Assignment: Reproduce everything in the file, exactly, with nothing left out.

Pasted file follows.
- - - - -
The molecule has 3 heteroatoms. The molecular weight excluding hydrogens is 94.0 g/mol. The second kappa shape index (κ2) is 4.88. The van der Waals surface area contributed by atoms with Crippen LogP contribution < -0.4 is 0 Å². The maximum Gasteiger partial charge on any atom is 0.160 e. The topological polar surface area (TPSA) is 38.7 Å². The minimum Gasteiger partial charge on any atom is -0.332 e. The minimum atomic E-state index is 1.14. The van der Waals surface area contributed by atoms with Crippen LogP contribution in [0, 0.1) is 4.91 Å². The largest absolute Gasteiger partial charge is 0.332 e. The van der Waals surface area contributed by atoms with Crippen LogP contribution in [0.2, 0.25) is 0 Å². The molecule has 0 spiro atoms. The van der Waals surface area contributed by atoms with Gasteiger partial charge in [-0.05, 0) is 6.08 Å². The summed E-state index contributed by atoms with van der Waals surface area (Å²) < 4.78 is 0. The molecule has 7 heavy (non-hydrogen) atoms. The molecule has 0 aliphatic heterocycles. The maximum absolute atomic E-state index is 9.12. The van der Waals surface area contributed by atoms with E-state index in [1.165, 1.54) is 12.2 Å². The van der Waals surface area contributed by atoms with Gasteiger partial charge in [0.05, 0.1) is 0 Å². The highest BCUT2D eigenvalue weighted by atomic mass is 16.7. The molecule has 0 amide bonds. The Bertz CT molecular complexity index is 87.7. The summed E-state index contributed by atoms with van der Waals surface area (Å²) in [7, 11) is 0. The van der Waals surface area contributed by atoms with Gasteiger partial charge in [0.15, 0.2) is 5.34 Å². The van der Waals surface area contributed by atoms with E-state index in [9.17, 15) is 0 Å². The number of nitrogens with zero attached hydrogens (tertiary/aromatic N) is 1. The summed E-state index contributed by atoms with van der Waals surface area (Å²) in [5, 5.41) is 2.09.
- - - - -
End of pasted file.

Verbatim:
The molecule has 3 heteroatoms. The molecular weight excluding hydrogens is 94.0 g/mol. The second kappa shape index (κ2) is 4.88. The van der Waals surface area contributed by atoms with Crippen LogP contribution < -0.4 is 0 Å². The maximum Gasteiger partial charge on any atom is 0.160 e. The topological polar surface area (TPSA) is 38.7 Å². The minimum Gasteiger partial charge on any atom is -0.332 e. The minimum atomic E-state index is 1.14. The van der Waals surface area contributed by atoms with Crippen LogP contribution in [0, 0.1) is 4.91 Å². The largest absolute Gasteiger partial charge is 0.332 e. The van der Waals surface area contributed by atoms with Crippen LogP contribution in [0.2, 0.25) is 0 Å². The molecule has 0 spiro atoms. The van der Waals surface area contributed by atoms with Gasteiger partial charge in [-0.05, 0) is 6.08 Å². The summed E-state index contributed by atoms with van der Waals surface area (Å²) < 4.78 is 0. The molecule has 7 heavy (non-hydrogen) atoms. The molecule has 0 aliphatic heterocycles. The maximum absolute atomic E-state index is 9.12. The van der Waals surface area contributed by atoms with E-state index in [1.165, 1.54) is 12.2 Å². The van der Waals surface area contributed by atoms with Gasteiger partial charge in [0.05, 0.1) is 0 Å². The highest BCUT2D eigenvalue weighted by atomic mass is 16.7. The molecule has 0 amide bonds. The Bertz CT molecular complexity index is 87.7. The summed E-state index contributed by atoms with van der Waals surface area (Å²) in [7, 11) is 0. The van der Waals surface area contributed by atoms with Gasteiger partial charge in [0.15, 0.2) is 5.34 Å². The van der Waals surface area contributed by atoms with E-state index in [9.17, 15) is 0 Å². The number of nitrogens with zero attached hydrogens (tertiary/aromatic N) is 1. The summed E-state index contributed by atoms with van der Waals surface area (Å²) in [5, 5.41) is 2.09.